The 4th AI Era – The Data Era
With so much buzz around AI, one might think there was a technological breakthrough, a new type of hardware or algorithm that started the current wave of AI. The reality is that all the technologies and principles that ignited the current AI wave existed for decades. There is a fundamental technological change, but there is an inflection point that “suddenly” makes things, once considered impossible – possible (cat recognition included).
The inflection point, spiked the current wave of AI started with 3 changes taking place at the same time:
- Data volumes availability – Huge amounts of data, unavailable before, allowed new types of experimentation.
- Data processing speed – Graphic processors, very powerful processing common in gaming, started being used to process data for AI.
- GPU Data modeling – Neural networks- a tool used for decades before, that has been discovered as very efficient in modeling the available data using available hardware.
In 2006, a scientist called Fei-Fei Li decided that it was a good idea to work on improving data for computer vision rather than the common approach of working on algorithms. Li, inspired by the textual WordNet database (created in 1985), wanted the same data to be available to computer vision researchers.
Together with other members in Princeton, the team has created ImageNet and used Amazon Mechanical Turk to label the 14 million images into 20,000 categories. ImageNet was presented after 3 years, during 2009.
In 2010, The ImageNet project declared a contest based on its dataset, the largest in the world: ImageNet Large Scale Visual Recognition Challenge (ILSVRC).
Winning this content has become the de-facto standard for being the best in machine visual recognition.
Data Processing Speed
The processing speed of data, often mentioned along with Moore’s law, is coming to a halt. It’s a slow process that started in 2003 and will be completed in 2025.
Around 2003, the ability for general processors (like the ones in your PC) to run faster reached its limits. Around 2013, power efficiency (allowing you to have a powerful computer in your smartphone) was reached.
We’re at the final diminishing phase of Moore’s law, with the expectancy of transistor density increase (what makes the prices of technology go down every year) to halt around 2025.
With the above processing speed halt trend, the need for parallel processing (process simultaneously data using many cores) has increased, graphical processors (GPUs) were very good at such tasks and allow more “room” for data processing speed.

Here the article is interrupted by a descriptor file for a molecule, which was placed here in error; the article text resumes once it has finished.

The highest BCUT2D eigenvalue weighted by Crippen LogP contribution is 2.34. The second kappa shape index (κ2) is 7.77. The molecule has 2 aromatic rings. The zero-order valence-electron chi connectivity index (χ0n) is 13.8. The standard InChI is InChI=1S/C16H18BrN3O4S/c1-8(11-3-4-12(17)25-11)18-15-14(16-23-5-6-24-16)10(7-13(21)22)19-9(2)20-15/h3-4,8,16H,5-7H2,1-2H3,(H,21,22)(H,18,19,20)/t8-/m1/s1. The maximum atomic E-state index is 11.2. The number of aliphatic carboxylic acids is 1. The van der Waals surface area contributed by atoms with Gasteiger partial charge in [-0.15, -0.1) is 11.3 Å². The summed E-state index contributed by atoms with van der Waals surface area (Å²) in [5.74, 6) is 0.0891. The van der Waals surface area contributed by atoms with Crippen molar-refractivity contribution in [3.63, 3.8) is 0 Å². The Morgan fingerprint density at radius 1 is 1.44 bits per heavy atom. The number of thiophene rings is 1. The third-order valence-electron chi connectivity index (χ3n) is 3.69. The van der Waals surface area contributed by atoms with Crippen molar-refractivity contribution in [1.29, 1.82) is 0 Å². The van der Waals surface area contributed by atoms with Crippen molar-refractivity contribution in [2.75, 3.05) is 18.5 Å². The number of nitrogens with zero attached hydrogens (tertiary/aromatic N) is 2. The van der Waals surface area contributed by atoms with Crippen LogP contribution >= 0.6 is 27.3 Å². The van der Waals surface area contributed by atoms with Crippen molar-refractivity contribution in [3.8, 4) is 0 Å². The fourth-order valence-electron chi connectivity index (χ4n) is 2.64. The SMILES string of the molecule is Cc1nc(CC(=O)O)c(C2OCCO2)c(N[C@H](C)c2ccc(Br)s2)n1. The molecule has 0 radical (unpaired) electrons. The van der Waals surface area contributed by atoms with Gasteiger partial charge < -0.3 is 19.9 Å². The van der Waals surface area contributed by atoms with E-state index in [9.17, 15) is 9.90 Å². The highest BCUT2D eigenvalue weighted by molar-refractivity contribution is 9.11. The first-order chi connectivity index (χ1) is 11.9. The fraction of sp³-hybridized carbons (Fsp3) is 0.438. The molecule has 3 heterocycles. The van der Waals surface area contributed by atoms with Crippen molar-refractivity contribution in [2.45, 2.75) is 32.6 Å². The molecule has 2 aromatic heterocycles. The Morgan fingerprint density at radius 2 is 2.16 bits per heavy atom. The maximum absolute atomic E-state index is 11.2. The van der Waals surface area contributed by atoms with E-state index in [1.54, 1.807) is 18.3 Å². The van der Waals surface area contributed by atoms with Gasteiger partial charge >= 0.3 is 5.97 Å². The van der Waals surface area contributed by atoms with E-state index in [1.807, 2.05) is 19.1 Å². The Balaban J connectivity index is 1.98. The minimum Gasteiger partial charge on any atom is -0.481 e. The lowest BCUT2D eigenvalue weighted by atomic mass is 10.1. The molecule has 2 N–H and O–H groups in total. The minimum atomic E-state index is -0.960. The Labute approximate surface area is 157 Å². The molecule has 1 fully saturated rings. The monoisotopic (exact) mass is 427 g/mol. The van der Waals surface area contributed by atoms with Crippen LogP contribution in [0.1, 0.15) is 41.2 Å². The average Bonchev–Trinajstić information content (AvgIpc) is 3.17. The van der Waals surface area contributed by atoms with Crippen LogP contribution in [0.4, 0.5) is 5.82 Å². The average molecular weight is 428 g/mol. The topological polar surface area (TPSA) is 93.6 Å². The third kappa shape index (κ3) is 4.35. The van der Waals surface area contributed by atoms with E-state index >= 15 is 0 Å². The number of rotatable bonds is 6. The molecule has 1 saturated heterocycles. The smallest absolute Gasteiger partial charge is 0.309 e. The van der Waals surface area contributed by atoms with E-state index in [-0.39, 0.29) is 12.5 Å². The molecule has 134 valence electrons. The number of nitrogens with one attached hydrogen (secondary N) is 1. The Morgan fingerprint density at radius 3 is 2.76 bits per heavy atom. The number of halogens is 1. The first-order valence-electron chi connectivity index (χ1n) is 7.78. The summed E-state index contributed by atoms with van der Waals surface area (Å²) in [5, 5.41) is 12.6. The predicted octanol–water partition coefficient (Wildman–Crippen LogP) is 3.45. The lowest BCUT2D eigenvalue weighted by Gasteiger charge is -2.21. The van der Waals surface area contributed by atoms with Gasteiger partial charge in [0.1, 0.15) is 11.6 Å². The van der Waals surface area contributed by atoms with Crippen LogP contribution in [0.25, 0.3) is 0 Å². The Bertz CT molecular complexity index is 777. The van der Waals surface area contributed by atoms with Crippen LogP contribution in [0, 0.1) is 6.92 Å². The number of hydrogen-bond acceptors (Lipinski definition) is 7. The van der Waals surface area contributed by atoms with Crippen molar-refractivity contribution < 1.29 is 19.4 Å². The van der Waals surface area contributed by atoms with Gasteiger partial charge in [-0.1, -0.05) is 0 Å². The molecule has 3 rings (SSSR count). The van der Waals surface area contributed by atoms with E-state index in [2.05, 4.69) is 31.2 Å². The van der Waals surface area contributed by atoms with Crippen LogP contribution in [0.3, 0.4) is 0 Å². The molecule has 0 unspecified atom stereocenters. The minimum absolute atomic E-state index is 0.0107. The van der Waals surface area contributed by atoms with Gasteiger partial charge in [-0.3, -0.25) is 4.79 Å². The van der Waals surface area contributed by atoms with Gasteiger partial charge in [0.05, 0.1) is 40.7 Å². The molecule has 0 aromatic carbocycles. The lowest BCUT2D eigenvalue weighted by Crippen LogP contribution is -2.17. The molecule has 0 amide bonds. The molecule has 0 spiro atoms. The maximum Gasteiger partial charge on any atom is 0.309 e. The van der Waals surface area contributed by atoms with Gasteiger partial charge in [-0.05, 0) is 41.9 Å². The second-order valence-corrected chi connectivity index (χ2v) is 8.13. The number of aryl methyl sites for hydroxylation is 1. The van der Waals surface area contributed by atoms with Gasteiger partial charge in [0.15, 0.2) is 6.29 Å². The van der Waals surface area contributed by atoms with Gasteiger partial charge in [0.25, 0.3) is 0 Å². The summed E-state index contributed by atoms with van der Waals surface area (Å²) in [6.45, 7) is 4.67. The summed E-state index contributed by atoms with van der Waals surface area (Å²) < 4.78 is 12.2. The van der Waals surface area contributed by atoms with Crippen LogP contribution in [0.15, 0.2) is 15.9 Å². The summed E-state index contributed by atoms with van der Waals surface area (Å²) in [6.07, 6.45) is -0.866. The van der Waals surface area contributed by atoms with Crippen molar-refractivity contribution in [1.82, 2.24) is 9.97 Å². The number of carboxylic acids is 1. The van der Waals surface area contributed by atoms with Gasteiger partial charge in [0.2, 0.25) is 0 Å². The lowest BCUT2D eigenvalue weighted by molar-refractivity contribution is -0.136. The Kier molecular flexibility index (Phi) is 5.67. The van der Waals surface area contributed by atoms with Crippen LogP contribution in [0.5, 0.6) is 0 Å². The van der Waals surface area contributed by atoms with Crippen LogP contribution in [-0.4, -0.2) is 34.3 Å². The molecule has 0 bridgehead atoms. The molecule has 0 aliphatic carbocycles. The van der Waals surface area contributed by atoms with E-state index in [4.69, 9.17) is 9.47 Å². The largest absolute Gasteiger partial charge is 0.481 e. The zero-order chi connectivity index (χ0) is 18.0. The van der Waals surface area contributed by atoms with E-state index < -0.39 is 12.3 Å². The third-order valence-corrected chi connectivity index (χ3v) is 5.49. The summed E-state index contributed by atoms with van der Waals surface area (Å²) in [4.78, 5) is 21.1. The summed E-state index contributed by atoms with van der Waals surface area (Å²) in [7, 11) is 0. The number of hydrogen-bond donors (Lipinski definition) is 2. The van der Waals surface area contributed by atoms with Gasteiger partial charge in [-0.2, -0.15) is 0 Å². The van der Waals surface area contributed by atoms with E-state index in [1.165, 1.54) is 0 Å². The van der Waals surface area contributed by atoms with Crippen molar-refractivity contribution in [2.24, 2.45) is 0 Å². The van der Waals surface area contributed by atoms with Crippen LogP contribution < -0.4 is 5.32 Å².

GPU Data Modeling
The earliest sign for the GPU processing era trend started in 2006, a bit after CPU speeds halted. GPU-based algorithms have won image recognition contests, for being 4 times faster than CPU (K. Chellapilla et al.).
By 2011, a deep neural network was already showing to be 60 times faster (Cireșan et al.), and then came AlexNet.
AlextNet, introduced in 2012 was inspired by Cireșan, and both have been designed as variants of LeNet (Yann LeCun et al., 1989).
LeNet was the first neural network to be trained automatically, it was an evolution of Neocognitron (Kunihiko Fukushima,1979), the first neural network.
AlextNet has won the ImageNet contest by a large margin and changed the world. It was the first-time neural network was used in the contest and no other algorithm types have won since then. In the year following, neural networks took over the academy and won every “AI” benchmark or contest.
It is fair to say AlexNet is the moment neural networks have become the standard for AI tasks, AlexNet moment was a worldwide acknowledgment moment for neural networks, rather than a breakthrough moment. Winning ImageNet in such a big gap has ignited the neural network, large datasets, and GPU era.
AI is an Evolution, Not Revolution
As seen, the 4th wave of AI was not ignited by a breakthrough moment, it is a gradual evolution of data collection, labeling, and processing entering the public consensus around 2013 in the research community and to the rest of the market years later. AI is part of the final stage of silicon-based processors evolution we’ve had in the last 60 years, allowing the next stage of growing data processing volumes, speed, better algorithms, and hardware to support that growth.